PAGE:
School bus drivers in Montreal are on strike Tuesday and Wednesday after rejecting their latest contract offer.

Drivers notified school boards that they will not work on Tuesday Jan. 30 and Wednesday Jan 31 as a result.

That affects every school board on the island of Montreal as well as students at College Ste. Anne in Lachine, but not every school bus route, since some schools have contracts with two or more companies.

The labour dispute will affect nearly 15,000 students in more than 300 school courses in Montreal. The school boards and the school affected are:

  • Montreal English School Board: 4,224 students on 88 routes;
  • Lester B. Pearson School Board: 2,640 students on 55 routes;
  • Marguerite-Bourgeoys School Board: 3,936 students on 82 routes;
  • Commission scolaire de Montréal: 2,832 students on 59 routes;
  • Collège Saint-Anne, a private institution: 864 students on 18 routes.

The schools will remain open, and board officials have said students who are late to class will not be penalized.

Elementary schools have also made arrangements to provide daycare service before and after school for students, but they are encouraging students to carpool, or for parents to arrange playdates after school.

“We will reluctantly kick off our two-day strike [Tuesday] morning knowing full well that it will have an impact on the thousands of students we meet every morning, students we safely transport to their community and school,” said Carole Laplante, president of the bus drivers’ union STTT–CSN.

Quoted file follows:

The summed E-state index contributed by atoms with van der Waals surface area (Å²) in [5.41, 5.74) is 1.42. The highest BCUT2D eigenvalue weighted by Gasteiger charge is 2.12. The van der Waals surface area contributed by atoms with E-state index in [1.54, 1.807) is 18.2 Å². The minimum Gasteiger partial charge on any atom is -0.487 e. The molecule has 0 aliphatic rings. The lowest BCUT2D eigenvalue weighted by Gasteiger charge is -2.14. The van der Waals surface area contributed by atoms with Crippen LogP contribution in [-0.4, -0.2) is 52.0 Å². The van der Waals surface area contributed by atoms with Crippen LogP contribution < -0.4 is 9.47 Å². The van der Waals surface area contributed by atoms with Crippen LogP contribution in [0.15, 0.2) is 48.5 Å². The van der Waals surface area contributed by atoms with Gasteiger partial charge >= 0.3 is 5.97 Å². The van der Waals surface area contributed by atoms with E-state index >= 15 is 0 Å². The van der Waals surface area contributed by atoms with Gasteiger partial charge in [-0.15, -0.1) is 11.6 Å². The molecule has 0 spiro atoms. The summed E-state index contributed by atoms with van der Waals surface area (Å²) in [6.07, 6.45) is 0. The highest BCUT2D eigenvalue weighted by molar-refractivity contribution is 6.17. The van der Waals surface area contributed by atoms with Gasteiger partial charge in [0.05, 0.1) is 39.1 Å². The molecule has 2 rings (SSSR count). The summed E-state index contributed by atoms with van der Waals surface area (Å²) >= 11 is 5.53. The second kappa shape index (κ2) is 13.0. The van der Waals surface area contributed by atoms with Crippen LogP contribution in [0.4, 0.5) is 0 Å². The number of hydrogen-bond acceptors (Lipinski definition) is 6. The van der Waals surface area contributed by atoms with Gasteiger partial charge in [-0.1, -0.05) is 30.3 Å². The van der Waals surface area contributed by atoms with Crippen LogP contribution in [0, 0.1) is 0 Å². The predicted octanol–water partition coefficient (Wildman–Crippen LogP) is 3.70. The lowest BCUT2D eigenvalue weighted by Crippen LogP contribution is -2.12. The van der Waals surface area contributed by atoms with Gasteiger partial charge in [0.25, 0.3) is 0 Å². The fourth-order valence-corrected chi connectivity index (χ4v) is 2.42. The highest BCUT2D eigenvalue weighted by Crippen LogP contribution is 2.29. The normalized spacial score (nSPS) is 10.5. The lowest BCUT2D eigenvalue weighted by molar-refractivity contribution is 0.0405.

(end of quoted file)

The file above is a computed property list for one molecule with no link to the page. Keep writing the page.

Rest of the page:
Parents were notified last week of the possibility of a strike and most seemed sympathetic to the drivers.

"It slows you down a bit but you have to understand both sides of the situation and you make the best of it," said one man.

One woman said she did not realize how much drivers were paid.

"I figure that since they drop them off in the morning and get them in the afternoon they don't really have time to have a second job on the side," she said. "I do support them."

Drivers make roughly $20,000 per year and are asking for a three-year contract with a two per cent pay increase per year. Their contract expired in June 2017.

Transco, a subsidiary of First Student Inc. of Cincinnati, Ohio, is offering a five-year contract with no increase in the first two years, followed by three years of pay increases at half the rate of inflation.

The bus drivers argue that the school boards pay the bus companies increases that follow inflation, and say Transco is trying to pocket that on the backs of the drivers.

The unions’ mandate allows for one more strike day, though so far it says nothing is planned, adding that it hopes they reach a resolution before then.